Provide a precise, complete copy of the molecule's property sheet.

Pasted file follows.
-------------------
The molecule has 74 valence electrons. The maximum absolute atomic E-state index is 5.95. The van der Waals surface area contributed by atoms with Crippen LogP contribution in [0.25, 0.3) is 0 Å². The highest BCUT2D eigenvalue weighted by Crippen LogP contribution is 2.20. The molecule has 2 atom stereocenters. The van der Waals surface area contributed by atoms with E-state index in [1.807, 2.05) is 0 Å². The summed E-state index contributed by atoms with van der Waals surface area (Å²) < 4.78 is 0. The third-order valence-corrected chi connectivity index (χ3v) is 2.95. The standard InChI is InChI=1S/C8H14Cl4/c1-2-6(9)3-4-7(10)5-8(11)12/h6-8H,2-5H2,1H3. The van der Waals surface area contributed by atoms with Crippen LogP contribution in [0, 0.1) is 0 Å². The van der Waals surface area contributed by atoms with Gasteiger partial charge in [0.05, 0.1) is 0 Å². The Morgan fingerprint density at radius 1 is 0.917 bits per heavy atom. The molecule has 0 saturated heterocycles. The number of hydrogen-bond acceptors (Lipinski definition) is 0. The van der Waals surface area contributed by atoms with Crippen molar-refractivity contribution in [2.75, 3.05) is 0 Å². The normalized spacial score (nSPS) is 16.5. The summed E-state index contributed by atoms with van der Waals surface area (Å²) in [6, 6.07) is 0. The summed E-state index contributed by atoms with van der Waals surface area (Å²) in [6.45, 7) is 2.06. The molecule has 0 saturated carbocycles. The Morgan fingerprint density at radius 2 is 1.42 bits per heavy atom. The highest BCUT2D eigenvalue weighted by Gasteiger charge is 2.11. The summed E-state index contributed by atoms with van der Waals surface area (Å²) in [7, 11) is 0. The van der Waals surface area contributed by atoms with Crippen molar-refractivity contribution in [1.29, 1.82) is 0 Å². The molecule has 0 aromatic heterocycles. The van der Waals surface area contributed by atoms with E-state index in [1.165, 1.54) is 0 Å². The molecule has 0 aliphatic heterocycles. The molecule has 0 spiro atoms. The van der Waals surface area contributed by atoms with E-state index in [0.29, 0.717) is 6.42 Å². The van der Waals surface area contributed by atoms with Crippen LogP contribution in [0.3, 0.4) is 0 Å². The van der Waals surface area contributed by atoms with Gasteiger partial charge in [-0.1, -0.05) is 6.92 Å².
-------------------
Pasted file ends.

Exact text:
The molecule has 74 valence electrons. The maximum absolute atomic E-state index is 5.95. The van der Waals surface area contributed by atoms with Crippen LogP contribution in [0.25, 0.3) is 0 Å². The highest BCUT2D eigenvalue weighted by Crippen LogP contribution is 2.20. The molecule has 2 atom stereocenters. The van der Waals surface area contributed by atoms with E-state index in [1.807, 2.05) is 0 Å². The summed E-state index contributed by atoms with van der Waals surface area (Å²) < 4.78 is 0. The third-order valence-corrected chi connectivity index (χ3v) is 2.95. The standard InChI is InChI=1S/C8H14Cl4/c1-2-6(9)3-4-7(10)5-8(11)12/h6-8H,2-5H2,1H3. The van der Waals surface area contributed by atoms with Crippen LogP contribution in [0, 0.1) is 0 Å². The van der Waals surface area contributed by atoms with Gasteiger partial charge in [0.05, 0.1) is 0 Å². The Morgan fingerprint density at radius 1 is 0.917 bits per heavy atom. The molecule has 0 saturated heterocycles. The number of hydrogen-bond acceptors (Lipinski definition) is 0. The van der Waals surface area contributed by atoms with Crippen molar-refractivity contribution in [2.75, 3.05) is 0 Å². The normalized spacial score (nSPS) is 16.5. The summed E-state index contributed by atoms with van der Waals surface area (Å²) in [6, 6.07) is 0. The summed E-state index contributed by atoms with van der Waals surface area (Å²) in [6.45, 7) is 2.06. The molecule has 0 saturated carbocycles. The Morgan fingerprint density at radius 2 is 1.42 bits per heavy atom. The highest BCUT2D eigenvalue weighted by Gasteiger charge is 2.11. The summed E-state index contributed by atoms with van der Waals surface area (Å²) in [7, 11) is 0. The van der Waals surface area contributed by atoms with Crippen molar-refractivity contribution in [1.29, 1.82) is 0 Å². The molecule has 0 aromatic heterocycles. The van der Waals surface area contributed by atoms with E-state index in [1.165, 1.54) is 0 Å². The molecule has 0 aliphatic heterocycles. The molecule has 0 spiro atoms. The van der Waals surface area contributed by atoms with E-state index in [0.29, 0.717) is 6.42 Å². The van der Waals surface area contributed by atoms with Crippen LogP contribution in [0.3, 0.4) is 0 Å². The van der Waals surface area contributed by atoms with Gasteiger partial charge in [-0.1, -0.05) is 6.92 Å².